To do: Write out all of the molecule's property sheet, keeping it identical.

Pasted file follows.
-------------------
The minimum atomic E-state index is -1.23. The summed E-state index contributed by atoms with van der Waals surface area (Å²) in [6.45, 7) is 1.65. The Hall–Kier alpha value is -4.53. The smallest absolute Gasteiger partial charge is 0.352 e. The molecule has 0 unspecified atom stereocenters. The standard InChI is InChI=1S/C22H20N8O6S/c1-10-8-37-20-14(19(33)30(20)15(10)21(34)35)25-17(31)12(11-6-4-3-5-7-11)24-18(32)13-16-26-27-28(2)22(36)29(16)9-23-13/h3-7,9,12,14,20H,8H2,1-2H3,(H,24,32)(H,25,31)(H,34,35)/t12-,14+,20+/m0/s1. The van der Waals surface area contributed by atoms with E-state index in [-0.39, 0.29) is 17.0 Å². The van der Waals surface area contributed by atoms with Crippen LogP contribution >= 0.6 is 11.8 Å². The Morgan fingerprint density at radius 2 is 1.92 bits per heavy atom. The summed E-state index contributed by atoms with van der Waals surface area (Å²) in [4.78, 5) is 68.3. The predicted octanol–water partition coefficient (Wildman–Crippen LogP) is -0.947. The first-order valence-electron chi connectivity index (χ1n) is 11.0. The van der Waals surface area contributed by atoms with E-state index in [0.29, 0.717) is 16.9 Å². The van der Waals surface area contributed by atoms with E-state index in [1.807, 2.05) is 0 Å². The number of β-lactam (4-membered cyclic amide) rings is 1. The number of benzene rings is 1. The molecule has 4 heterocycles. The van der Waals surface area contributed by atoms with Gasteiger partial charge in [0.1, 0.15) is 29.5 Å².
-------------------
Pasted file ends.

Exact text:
The minimum atomic E-state index is -1.23. The summed E-state index contributed by atoms with van der Waals surface area (Å²) in [6.45, 7) is 1.65. The Hall–Kier alpha value is -4.53. The smallest absolute Gasteiger partial charge is 0.352 e. The molecule has 0 unspecified atom stereocenters. The standard InChI is InChI=1S/C22H20N8O6S/c1-10-8-37-20-14(19(33)30(20)15(10)21(34)35)25-17(31)12(11-6-4-3-5-7-11)24-18(32)13-16-26-27-28(2)22(36)29(16)9-23-13/h3-7,9,12,14,20H,8H2,1-2H3,(H,24,32)(H,25,31)(H,34,35)/t12-,14+,20+/m0/s1. The van der Waals surface area contributed by atoms with E-state index in [-0.39, 0.29) is 17.0 Å². The van der Waals surface area contributed by atoms with Crippen LogP contribution >= 0.6 is 11.8 Å². The Morgan fingerprint density at radius 2 is 1.92 bits per heavy atom. The summed E-state index contributed by atoms with van der Waals surface area (Å²) in [4.78, 5) is 68.3. The predicted octanol–water partition coefficient (Wildman–Crippen LogP) is -0.947. The first-order valence-electron chi connectivity index (χ1n) is 11.0. The van der Waals surface area contributed by atoms with E-state index in [0.29, 0.717) is 16.9 Å². The van der Waals surface area contributed by atoms with E-state index in [1.807, 2.05) is 0 Å². The number of β-lactam (4-membered cyclic amide) rings is 1. The number of benzene rings is 1. The molecule has 4 heterocycles. The van der Waals surface area contributed by atoms with Gasteiger partial charge in [0.1, 0.15) is 29.5 Å².